Coaches and players talk leadership and strategy at Panthers’ preseason conference

In the final day prior to players reporting to training camp for the upcoming football season, Georgia State coaches and players took to the podium for a preseason press conference at the team’s practice facility to talk about leadership roles and how to improve from last year.

“We’ve changed our expectations from teaching them to compete to teaching them to compete to win,” Head Coach Trent Miles said. “They expect to compete to win football games every time they step on the football field. I can’t say that was the case in the past.”

If the Panthers are going to win any games this season, one way to do that can be to make the offense more multi-dimensional. Georgia State was ranked third in the Sun Belt Conference in passing offense last year, but at the bottom of the conference in running the football. The team barely averaged over 100 yards on the ground in 2013.

“We have to run the ball better,” Miles said. “We don’t have a choice. We have to go out and establish a run game to take pressure off of the receivers and the quarterback. It’s very hard when you’re one-dimensional. Last year we should have called it ‘Albert Wilson-dimensional’. We don’t have that luxury this year and have to establish a running game.”

With Albert Wilson graduating and entering the ranks of the NFL by signing with the Kansas City Chiefs, the Panthers’ passing game will likely be focused on Robert Davis, who caught 44 passes for 711 yards and four touchdowns in 2013.

“I expect to see a little bit more attention from opposing defenses at the beginning of the season, but we have a lot of great receivers,” Davis said. “When you have receivers all over the field that can make plays at all times, you can’t double-team all of them. We have a really explosive receiving corps that will make defenses have to change what they do.”

Miles told the media in attendance that Davis had a sprained ankle. Another one of his receivers, red-shirt sophomore Dexter Andrews, is recovering from surgery on his torn ACL.

Davis and the rest of the Panthers’ receiving corps will most likely be catching passes from Nick Arbuckle, the junior college transfer from California. At Sun Belt Media Day in New Orleans, Miles reiterated that Arbuckle would be the starting quarterback, but that a final decision will not be made until the team goes through its preseason training camp.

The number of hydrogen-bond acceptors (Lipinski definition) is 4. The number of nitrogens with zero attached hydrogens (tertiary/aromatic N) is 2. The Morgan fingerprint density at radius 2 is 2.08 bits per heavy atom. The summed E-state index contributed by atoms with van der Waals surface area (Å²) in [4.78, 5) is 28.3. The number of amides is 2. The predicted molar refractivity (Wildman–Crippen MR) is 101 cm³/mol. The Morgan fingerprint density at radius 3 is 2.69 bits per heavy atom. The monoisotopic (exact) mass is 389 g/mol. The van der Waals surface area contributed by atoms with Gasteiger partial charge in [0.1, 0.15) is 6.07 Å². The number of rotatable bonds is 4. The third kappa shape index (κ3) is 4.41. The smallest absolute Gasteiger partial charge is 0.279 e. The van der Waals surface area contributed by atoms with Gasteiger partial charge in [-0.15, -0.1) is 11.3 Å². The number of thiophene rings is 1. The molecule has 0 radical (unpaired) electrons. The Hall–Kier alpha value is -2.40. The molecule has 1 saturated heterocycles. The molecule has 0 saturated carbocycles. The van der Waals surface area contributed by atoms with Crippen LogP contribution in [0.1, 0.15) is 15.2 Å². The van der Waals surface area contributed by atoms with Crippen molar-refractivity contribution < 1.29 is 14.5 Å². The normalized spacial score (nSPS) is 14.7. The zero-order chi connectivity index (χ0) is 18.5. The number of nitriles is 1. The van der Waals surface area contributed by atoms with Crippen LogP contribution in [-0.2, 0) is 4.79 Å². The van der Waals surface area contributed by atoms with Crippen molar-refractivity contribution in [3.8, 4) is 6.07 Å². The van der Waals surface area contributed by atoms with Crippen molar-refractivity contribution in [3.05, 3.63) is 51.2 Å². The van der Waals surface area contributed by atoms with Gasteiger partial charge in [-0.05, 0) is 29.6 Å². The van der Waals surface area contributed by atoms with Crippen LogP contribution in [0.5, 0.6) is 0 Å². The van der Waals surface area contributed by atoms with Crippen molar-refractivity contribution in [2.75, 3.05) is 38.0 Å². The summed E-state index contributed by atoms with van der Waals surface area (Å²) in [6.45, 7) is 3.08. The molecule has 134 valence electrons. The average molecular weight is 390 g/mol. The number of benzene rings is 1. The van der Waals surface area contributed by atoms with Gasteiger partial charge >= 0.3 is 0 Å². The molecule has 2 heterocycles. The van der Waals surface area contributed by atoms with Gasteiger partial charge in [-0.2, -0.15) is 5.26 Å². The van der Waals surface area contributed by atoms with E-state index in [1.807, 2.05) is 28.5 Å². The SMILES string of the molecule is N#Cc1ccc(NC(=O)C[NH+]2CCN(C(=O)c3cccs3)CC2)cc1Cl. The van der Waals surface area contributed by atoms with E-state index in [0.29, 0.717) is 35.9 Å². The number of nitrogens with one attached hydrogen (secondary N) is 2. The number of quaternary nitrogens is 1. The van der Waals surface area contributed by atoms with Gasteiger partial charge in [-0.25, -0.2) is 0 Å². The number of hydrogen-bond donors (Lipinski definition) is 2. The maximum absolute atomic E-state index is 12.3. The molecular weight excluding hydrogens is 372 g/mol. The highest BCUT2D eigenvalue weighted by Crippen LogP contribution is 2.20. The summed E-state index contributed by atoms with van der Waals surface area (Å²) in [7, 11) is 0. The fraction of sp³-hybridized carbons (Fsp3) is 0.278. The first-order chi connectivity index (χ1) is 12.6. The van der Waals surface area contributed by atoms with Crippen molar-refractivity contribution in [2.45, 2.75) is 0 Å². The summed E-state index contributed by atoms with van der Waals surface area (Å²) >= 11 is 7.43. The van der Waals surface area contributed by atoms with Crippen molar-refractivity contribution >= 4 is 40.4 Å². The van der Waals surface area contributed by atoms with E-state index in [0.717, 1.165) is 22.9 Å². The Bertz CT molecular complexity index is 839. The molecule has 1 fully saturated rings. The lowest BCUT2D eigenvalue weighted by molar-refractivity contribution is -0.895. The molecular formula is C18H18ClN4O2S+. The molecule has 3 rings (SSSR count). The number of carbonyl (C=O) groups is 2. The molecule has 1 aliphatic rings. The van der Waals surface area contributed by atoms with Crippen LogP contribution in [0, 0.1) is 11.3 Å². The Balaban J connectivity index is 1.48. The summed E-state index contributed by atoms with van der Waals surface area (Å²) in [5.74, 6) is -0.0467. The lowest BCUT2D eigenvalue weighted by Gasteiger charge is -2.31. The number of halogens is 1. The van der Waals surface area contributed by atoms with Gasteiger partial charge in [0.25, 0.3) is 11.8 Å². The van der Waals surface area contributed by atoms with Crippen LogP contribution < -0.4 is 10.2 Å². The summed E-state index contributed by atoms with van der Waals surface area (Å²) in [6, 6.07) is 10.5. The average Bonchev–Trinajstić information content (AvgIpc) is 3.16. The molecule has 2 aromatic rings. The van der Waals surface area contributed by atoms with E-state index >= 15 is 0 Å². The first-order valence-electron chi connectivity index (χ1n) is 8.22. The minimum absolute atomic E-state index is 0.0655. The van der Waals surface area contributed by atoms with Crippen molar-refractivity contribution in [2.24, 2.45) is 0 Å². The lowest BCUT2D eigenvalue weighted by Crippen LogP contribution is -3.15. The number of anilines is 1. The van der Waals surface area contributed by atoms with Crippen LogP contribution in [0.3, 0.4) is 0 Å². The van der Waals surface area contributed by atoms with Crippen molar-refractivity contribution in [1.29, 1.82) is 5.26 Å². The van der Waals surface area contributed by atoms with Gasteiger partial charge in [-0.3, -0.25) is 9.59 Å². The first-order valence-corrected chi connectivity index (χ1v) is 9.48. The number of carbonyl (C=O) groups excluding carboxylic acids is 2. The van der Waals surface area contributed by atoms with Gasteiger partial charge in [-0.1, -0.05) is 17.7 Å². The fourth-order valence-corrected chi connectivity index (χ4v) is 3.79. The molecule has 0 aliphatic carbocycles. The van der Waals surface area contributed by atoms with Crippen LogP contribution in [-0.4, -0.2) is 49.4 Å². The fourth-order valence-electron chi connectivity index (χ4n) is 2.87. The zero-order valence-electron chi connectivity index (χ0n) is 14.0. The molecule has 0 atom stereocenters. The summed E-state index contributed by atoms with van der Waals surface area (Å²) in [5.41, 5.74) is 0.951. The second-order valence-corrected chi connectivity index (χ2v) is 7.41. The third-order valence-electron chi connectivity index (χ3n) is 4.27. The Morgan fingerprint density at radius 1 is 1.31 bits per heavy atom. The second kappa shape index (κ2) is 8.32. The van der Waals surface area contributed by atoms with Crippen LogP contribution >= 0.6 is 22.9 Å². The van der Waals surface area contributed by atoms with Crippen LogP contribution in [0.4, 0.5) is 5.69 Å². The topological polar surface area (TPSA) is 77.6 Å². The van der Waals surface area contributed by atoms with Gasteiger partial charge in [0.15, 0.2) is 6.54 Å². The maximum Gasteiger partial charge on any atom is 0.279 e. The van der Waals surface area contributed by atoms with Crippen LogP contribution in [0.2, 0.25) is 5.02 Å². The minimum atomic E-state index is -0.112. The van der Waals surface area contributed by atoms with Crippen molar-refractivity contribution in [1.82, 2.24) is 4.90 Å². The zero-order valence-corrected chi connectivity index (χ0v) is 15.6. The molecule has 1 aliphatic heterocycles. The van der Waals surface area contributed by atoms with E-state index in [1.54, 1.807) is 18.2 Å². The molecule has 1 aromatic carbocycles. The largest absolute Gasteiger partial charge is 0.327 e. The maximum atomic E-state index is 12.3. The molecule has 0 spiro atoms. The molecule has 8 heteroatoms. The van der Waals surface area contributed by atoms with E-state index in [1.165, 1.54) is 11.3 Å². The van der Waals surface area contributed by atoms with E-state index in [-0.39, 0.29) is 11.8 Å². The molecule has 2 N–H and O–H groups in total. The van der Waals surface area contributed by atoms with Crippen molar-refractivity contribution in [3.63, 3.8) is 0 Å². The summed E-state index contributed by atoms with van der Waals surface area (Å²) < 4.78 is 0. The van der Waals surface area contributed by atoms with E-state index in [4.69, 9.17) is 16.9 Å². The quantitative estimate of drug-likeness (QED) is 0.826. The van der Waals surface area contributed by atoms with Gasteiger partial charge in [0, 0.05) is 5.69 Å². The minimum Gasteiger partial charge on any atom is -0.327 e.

“[Nick] Arbuckle is someone who brings leadership and intangibles,” offensive coordinator Jeff Jagodzinski said. “As soon as he arrived here, he started watching film and establishing himself as a leader among our team.”

The offensive line had been one of the Panthers’ problems last season. The Panthers allowed 32 sacks for a loss of 189 yards in 2013. The struggles of the offensive line also translated into the running game’s woes the previous season.

“Hearing that aspect of what happened last year from the coaches every day can get under your skin a little bit,” senior guard A.J. Kaplan said. “But we take pride in running the ball and as an offensive lineman you want to run the ball to open up the passing lane.”

Defensively, there is plenty of room for improvement. Georgia State was ranked seventh in the conference in total defense the previous season, giving up over 460 yards a game.

“Our defense is hungry, enthusiastic and is eager to win games this year,” defensive coordinator Jesse Minter said. “No one has higher expectations for our defense this year than me and our players.”

Among the focal points for the defense in 2014 is Joseph Peterson. He had 103 tackles the previous season and was the only member of the Panthers’ defense to notch at least 100 tackles. Peterson said that now that he is a junior, he sees himself as a veteran on a young team and is ready to take on a leadership role.

“I accept the leadership role. It’s awesome,” Peterson said. “The guys are going to listen to me. They give me great feedback and they push me to be the leader so that helps a lot.”

Another name that should get plenty of attention on the defense is sophomore Shawayne Lawrence. He only had 25 tackles in 11 games the previous season and didn’t turn 18 years of age until the final week of last year. At the press conference, Lawrence set a lofty goal for himself.

“I not only want to be the best lineman on the team, but the best lineman in the Sun Belt,” Lawrence said. “That means being the most dominant, the most mentally ready and the most physical.”

Georgia State will start off the college football season at home against Abilene Christian in a nationally televised matchup on ESPNU on Wednesday, August 27.